Social Security's funding programs are decades in the future. Medicare's problems are steep and immediate. There are only two ways to address them: by slowly dismantling the program, or by comprehensively removing unrestrained greed from our health economy. Since their banker-backers are against the latter approach, they inevitably drive the discussion toward the former.
... And the Pitch
Kessler and Third Way propose raising the retirement age for Social Security even more steeply than currently scheduled. During the radio debate Kessler argued that Social Security initially provided coverage for an average of 17 years or so, and that the qualifying age should be indexed as life expectancy increases. But that was never an animating principle of this self-funded program, and it's an inherently unjust idea.
Remember, Social Security is a social insurance program. Insurance is designed to be there when you need it -- not to be distributed according to abstract principles. Whether you have two car accidents or none, the principles behind auto insurance are upheld. The same should be true of social insurance.
Here's the inequity: Raising the retirement age affects all aging Americans immediately. But it's primarily wealthier -- and white -- Americans who are seeing increases in life expentancy. Lower-income and minority Americans would feel the pain of a longer work life and reduced benefits, but would see much less of the benefits.
This proposal could therefor be summarized as follows: As rich white people live longer, let's keep cutting benefits for others who need them much more.
The anti-social contract movement, speaking through Third Way, also proposes means-testing, a proposal we've debunked at length. Here's the short version: If you think rich people are getting off too easy, raise their taxes. Funny, isn't it? They never seem to mention that option.
I worked in Eastern Europe and the former Soviet states during their conversion from Communism, as a consultant and project director on social insurance issues for the State Department. ("Bipartisanship" mavens take note: That was under Republican President George H. W. Bush.) For a brief moment the phrase "Third Way" gained some traction in European Communism's twilight, as activists tried to galvanize support for a movement that was independent of both the capitalism of the West and the Communism of their past. They quickly discovered that the lure of MacDonald's and Mercedes Benz was too much for them to fight.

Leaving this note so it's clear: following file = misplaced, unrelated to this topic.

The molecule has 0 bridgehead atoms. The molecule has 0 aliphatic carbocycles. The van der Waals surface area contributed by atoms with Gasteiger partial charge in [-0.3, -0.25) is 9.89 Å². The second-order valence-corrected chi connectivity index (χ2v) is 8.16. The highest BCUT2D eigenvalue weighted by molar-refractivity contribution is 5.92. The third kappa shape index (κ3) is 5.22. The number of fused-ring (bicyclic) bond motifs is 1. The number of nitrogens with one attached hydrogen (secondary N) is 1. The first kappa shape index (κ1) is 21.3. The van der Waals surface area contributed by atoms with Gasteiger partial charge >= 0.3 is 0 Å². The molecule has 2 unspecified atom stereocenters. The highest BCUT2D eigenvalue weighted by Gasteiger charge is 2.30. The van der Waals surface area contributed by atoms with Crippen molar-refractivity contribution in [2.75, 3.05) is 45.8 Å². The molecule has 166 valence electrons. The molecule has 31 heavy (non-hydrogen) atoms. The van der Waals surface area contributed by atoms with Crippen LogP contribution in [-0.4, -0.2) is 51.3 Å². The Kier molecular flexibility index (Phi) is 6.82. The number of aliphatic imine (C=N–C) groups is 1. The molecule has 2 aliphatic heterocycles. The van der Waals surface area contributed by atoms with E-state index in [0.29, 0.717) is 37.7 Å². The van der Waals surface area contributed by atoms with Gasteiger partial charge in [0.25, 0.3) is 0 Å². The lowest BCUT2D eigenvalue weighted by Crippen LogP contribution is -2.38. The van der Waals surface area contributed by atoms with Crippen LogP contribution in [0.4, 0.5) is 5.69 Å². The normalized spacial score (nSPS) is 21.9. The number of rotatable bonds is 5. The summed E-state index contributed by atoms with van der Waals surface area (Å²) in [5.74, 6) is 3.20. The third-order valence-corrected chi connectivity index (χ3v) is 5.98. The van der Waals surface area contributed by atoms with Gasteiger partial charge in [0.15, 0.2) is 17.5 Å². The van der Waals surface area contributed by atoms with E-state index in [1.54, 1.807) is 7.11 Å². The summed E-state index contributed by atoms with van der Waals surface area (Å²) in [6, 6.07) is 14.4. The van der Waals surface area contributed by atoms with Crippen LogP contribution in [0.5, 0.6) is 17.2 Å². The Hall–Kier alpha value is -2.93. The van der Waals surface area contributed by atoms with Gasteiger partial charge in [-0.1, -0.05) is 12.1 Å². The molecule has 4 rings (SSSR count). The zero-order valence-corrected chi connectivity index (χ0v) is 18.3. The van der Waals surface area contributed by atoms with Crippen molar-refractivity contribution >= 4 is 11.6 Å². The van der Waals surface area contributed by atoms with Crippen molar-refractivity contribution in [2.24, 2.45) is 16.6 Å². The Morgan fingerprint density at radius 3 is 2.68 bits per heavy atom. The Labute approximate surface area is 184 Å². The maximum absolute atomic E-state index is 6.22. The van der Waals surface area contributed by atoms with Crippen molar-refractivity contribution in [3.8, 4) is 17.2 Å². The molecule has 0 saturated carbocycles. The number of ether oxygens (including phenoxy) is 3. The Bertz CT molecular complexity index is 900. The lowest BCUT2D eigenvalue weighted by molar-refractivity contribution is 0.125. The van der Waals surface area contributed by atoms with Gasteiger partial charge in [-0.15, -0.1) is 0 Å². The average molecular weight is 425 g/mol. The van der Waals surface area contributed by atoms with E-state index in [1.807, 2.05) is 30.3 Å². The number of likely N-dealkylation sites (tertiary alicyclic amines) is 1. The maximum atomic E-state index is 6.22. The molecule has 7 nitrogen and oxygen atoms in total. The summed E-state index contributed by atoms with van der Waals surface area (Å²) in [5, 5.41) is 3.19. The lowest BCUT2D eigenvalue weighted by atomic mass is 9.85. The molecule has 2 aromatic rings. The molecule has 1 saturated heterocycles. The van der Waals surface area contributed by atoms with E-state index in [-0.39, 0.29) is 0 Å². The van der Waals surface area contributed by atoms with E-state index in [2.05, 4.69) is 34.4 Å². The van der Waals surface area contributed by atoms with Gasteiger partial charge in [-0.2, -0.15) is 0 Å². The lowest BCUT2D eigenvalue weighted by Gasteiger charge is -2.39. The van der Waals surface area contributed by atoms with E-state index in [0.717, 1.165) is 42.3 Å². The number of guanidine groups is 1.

But that was a genuine "third way." This "Third Way" isn't "third" at all: it's a repackaging of the same "One Way" that has dominated Washington for too long. It's the same "One Way" that repealed Glass-Steagall, deregulated Wall Street, and brought down the economy. It's the same "One Way" that has led to ever-increasing wealth inequity, growing poverty, and the decimation of the working class.
It's a "One Way" ticket to more unemployment, fear, and despair. This "One Way" comes in two flavors: Republican brutality, and the more genteel oversight of self-described Democratic "centrists."
It's time for a real "third way," one that's based on a view of most Americans (including most Republicans and Tea Partiers). The real third way -- the one that's backed by voters, not highly-paid political elites -- is a populist movement which believes that Social Security should not be cut, that Medicare should be protected, and that the rich should pay their fair share in taxes (without "simplification" gimmicks to confuse the public and cover their tracks).
The faux "Third Way" crowd loves to claim that true progressives are living in the past, a 60's-era universe of beads, Birkenstocks, and benefits for Medicare and Social Security. But they're the ones living in the past. They're stuck in the ephemeral economic illusion of the 1990s. They long to return to that bubble-fueled, illusory world where "centrist" Democratic consultants and politicians could savor both the admiration of liberals and the wealth of hedge fund managers. But that world is gone forever, while the progressive ideas they dismiss are supported by Americans across the political spectrum.
Earth to banker-backed mock "centrists": The dream is over. It's time to really "break the silence" -- by defending the public's will and the public interest, and by defending Social Security and Medicare.
(The conversation between Kessler and Lawson is well worth listening to in full.)